Completed cockpit with sole framework.

The cockpit framework was lined with a thin adhesive strip, for easy removal of the sole should that ever be necessary.

 

Gen. view completed cockpit.

The sole was then anchored in place with screws, plus a thin bead of sikaflex into the corner against the seat sides.

The 10 inch deck plates took a lot of finding. There is too much space under the sole to not use it, and the usual 6 and 8 inch openings are a bit small. So I found these in the BIAS catalogue ( Aust only I think) Cat no. 5701. They have a rotating catch at the top ( 12 o'clock ) and a lip at the bottom ( 6 o'clock ). Put them in lip 1st and then lower it down and close off with the catch. The catch handle then folds back flush with top of the lid. I recessed mine so that the top is flush with the sole. They seem strong, made in Italy.

 

Aft end cockpit & drain plugs.

he drain plugs are 1 1/2 inch diam plastic fittings, one way flow, incorporating a light weight flap that hinges away to allow water to escape from the cockpit, at the same time as preventing any flow back.  They work very well with only 2-3 mm head of water necessary for a flow, and it is impossible to suck air in reverse.   A screw in plug is provided as well just in case.

 

Fuel tank stowed port locker.

The fuel tank sits on a shelf inside the locker and is held in place with a short length of shock cord.  The fuel line will pass under the lid and connect to the outboard when it is operating.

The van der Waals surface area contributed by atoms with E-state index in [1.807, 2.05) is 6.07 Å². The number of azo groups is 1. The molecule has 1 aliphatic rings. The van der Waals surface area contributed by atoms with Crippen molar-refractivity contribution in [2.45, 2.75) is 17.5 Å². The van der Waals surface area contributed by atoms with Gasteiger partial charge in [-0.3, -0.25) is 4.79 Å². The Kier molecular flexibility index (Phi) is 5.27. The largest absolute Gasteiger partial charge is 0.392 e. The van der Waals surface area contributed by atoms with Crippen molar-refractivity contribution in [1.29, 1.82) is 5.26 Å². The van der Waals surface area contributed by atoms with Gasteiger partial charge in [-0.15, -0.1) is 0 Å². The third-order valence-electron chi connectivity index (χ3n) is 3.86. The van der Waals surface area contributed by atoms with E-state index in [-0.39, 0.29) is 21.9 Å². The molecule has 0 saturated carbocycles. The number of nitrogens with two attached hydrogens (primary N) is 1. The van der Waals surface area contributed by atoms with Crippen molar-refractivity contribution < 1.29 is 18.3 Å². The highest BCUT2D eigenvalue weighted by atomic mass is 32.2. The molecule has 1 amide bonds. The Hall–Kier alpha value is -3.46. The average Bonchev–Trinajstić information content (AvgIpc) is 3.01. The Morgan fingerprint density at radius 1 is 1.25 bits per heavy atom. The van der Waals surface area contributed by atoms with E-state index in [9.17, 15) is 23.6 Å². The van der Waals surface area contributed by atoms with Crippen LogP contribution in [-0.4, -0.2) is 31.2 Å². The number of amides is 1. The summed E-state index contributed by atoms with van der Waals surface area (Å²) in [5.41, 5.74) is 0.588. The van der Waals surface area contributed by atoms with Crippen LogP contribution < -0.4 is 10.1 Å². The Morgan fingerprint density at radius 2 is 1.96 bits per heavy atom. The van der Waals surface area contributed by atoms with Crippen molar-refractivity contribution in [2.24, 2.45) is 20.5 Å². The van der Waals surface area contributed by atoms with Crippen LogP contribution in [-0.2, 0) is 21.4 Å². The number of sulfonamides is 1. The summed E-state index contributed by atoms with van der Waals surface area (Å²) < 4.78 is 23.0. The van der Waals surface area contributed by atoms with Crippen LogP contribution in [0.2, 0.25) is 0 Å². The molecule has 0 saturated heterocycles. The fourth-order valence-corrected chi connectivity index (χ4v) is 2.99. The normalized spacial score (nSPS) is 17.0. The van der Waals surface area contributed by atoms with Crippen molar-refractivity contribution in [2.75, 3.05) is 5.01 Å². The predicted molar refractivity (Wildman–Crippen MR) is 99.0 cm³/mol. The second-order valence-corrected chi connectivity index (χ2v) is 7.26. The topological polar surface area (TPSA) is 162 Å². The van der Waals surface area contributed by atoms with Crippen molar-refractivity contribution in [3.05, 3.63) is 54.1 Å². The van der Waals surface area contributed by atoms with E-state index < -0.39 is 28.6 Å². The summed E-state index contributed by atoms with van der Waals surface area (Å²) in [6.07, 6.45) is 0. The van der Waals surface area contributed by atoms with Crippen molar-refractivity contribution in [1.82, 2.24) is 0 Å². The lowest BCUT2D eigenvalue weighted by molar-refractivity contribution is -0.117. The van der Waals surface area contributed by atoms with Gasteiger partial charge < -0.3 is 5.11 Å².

Non slip rubber mat cockpit sole.

In my dinghy sailing days so often a simple slip was the initial cause of disaster. The rubber mat provides a sure footing and allows water to creep under it to the cockpit drains.  Hopefully we will have dry feet.

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Centreboard suspension & winch

Winch & centreboard, vertical view over no.6. bulkhead.

This bird's eye view shows the complete system for raising and lowering the c'board which weighs 34 kg.  I will comment on each part separately.

 

Centreboard suspension. Centreboard down.

The c'board is only a short distance down resting on the concrete, and not it's full travel. The blue line is 5mm spectra, which 1st passes through a block (RF 35101D) suspended across the c'case with an 8mm S/S bolt & is held in place each side with short lengths of hose. The short pieces of cord to each side prevent movement of the block casing.

Moving aft it passes over a block of rubber also mounted across the c'case with a 3/8 inch S/S bolt, which is a stop for upward movement of the c'board.

Finally just before the line exits the c'case there is a 3rd bolt 3/8 inch S/S suspended across the c'case, and kept in place each side with short lengths of hose. This holds one end of a short length of 3/8 inch braided rope which stops downward movement of the c'board beyond the c'case. The other end is of course attached to the c'board. You can just see the attachment in the picture next to the rubber stop. When the c'board is up, the rope coils up in the c'case behind the c'board.

The c'board is a quadrant like Grey Seal, and pivots at the front with a 5/8 inch bronze pin which passes through the lead ballast on each side. That hole is lined with epoxy, and all that part was done before the boat was turned over, and was of course given the OK at the time from Iain Oughtred. More pictures of c'board earlier on this site.

 

Centreboard suspension. Centreboard up.